• The use of plugs and clotting agents creates problems because the plugs or clotting agents may be unintentionally disposed in the vessel. In addition, the plug may slip into the vessel due to the application of external pressure to the wound. When the plugs and clotting agents protrude into the vessel they can partially occlude blood flow through the vessel at the site of the original wound, which may lead to thrombosis or stenosis.
  • Sutures have proven to be effective in closing and sealing surgical wounds. See, for example, WO 95/13021, the disclosures of which form the basis for the preamble of claim 1, appended hereto. However, the prior art has failed to provide an instrument that uses sutures to close a relatively large wound, such as a wound from a catheter sheath introducer, easily and efficiently.
  • Summary of the Invention
  • The present,invention relates to a suture delivery tool as defined in claim 1 for closing a relatively large wound in a vessel wall of a patient. The present invention does not suffer from the drawbacks associated with the direct pressure technique and the use of clotting agents and plugs.
  • An apparatus for closing a wound in a vessel wall of a patient in accordance with the invention includes an elongated member having a proximal end portion and a distal end portion spaced from the proximal end portion in a longitudinal direction. First needle lumens extend in the elongated member between the proximal end portion and the distal end portion. A tip is disposed near the distal end portion of the elongated member and includes second needle lumen portions aligned with the first needle lumens. The tip is spaced apart from the elongated member in the longitudinal direction to form a recess between the tip and the elongated member for receiving the vessel wall.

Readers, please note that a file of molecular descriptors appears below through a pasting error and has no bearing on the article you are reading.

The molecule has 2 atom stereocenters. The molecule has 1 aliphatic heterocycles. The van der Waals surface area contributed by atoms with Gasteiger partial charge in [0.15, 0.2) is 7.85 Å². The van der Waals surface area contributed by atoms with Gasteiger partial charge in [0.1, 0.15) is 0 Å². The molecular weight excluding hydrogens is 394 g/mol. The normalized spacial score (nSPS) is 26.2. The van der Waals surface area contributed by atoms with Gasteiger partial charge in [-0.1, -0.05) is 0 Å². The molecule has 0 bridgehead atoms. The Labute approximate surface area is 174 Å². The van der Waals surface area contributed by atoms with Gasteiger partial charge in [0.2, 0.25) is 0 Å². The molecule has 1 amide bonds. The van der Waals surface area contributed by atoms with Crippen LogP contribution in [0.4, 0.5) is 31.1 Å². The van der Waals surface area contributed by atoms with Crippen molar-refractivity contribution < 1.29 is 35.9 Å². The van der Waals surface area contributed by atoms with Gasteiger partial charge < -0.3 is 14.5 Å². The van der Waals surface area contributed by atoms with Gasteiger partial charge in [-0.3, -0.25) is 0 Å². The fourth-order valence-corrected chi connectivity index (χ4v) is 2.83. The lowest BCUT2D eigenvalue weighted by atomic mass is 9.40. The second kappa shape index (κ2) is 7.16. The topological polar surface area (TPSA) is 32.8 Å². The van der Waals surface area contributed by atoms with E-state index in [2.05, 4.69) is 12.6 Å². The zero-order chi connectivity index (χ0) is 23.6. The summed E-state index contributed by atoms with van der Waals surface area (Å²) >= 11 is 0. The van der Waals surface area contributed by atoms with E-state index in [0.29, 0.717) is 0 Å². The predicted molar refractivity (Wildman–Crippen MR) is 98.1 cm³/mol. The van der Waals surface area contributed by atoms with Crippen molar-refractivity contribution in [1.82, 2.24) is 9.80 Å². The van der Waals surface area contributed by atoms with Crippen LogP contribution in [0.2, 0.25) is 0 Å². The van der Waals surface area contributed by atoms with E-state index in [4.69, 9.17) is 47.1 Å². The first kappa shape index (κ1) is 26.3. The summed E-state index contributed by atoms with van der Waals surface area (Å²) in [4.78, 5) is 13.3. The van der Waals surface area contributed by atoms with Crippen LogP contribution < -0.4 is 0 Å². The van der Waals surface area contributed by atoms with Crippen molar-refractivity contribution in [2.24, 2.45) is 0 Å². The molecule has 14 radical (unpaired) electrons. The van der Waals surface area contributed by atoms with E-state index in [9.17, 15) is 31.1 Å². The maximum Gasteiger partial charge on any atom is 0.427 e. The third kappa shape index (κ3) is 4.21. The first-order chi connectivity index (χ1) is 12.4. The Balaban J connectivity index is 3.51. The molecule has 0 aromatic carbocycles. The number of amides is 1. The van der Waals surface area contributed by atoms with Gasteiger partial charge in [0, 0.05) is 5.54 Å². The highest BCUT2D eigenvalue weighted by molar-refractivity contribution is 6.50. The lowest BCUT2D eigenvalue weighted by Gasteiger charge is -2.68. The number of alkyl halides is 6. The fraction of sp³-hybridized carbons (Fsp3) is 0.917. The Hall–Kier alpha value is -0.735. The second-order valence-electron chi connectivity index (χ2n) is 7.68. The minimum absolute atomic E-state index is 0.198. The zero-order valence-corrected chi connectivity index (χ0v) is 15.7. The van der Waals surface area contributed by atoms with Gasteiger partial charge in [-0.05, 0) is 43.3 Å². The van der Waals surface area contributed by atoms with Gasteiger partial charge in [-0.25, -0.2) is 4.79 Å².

• A preferred embodiment of the invention includes a central guidewire lumen extending between the proximal end portion and the distal end portion for receiving a guidewire. First and second groups of at least three needle lumens extend in the elongated member between the proximal end portion and the distal end portion. Hollow needle members are adapted to be received in the needle lumens and the needle lumen portions. The needle members and the second needle lumen portions form suture paths. First and second needle sets each have at least three hollow needle members.
  • At least two locker needle lumens extend between the proximal and distal end portions and are adapted to communicate with an exterior surface of the elongated member. Two locker needles are each adapted to be disposed in an associated one of the locker needle lumens.